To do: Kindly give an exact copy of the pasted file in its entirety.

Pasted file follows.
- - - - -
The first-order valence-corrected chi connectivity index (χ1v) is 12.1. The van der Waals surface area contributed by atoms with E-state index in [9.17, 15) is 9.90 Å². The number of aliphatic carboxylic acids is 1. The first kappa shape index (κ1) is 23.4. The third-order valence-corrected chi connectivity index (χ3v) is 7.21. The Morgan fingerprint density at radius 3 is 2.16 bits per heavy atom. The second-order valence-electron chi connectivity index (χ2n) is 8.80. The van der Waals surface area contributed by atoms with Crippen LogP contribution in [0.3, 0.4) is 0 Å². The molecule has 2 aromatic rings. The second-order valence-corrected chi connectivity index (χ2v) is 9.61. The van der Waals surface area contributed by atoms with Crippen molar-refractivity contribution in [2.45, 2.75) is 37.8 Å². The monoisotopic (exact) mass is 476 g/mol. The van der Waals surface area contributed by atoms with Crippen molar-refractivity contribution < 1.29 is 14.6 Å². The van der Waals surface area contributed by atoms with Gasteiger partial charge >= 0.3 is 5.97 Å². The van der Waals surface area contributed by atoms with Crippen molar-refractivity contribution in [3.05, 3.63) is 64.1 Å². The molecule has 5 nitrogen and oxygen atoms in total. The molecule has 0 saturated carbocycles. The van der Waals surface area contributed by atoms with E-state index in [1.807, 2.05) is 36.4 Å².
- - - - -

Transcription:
The first-order valence-corrected chi connectivity index (χ1v) is 12.1. The van der Waals surface area contributed by atoms with E-state index in [9.17, 15) is 9.90 Å². The number of aliphatic carboxylic acids is 1. The first kappa shape index (κ1) is 23.4. The third-order valence-corrected chi connectivity index (χ3v) is 7.21. The Morgan fingerprint density at radius 3 is 2.16 bits per heavy atom. The second-order valence-electron chi connectivity index (χ2n) is 8.80. The van der Waals surface area contributed by atoms with Crippen LogP contribution in [0.3, 0.4) is 0 Å². The molecule has 2 aromatic rings. The second-order valence-corrected chi connectivity index (χ2v) is 9.61. The van der Waals surface area contributed by atoms with Crippen molar-refractivity contribution in [2.45, 2.75) is 37.8 Å². The monoisotopic (exact) mass is 476 g/mol. The van der Waals surface area contributed by atoms with Crippen molar-refractivity contribution < 1.29 is 14.6 Å². The van der Waals surface area contributed by atoms with Gasteiger partial charge >= 0.3 is 5.97 Å². The van der Waals surface area contributed by atoms with Crippen molar-refractivity contribution in [3.05, 3.63) is 64.1 Å². The molecule has 5 nitrogen and oxygen atoms in total. The molecule has 0 saturated carbocycles. The van der Waals surface area contributed by atoms with E-state index in [1.807, 2.05) is 36.4 Å².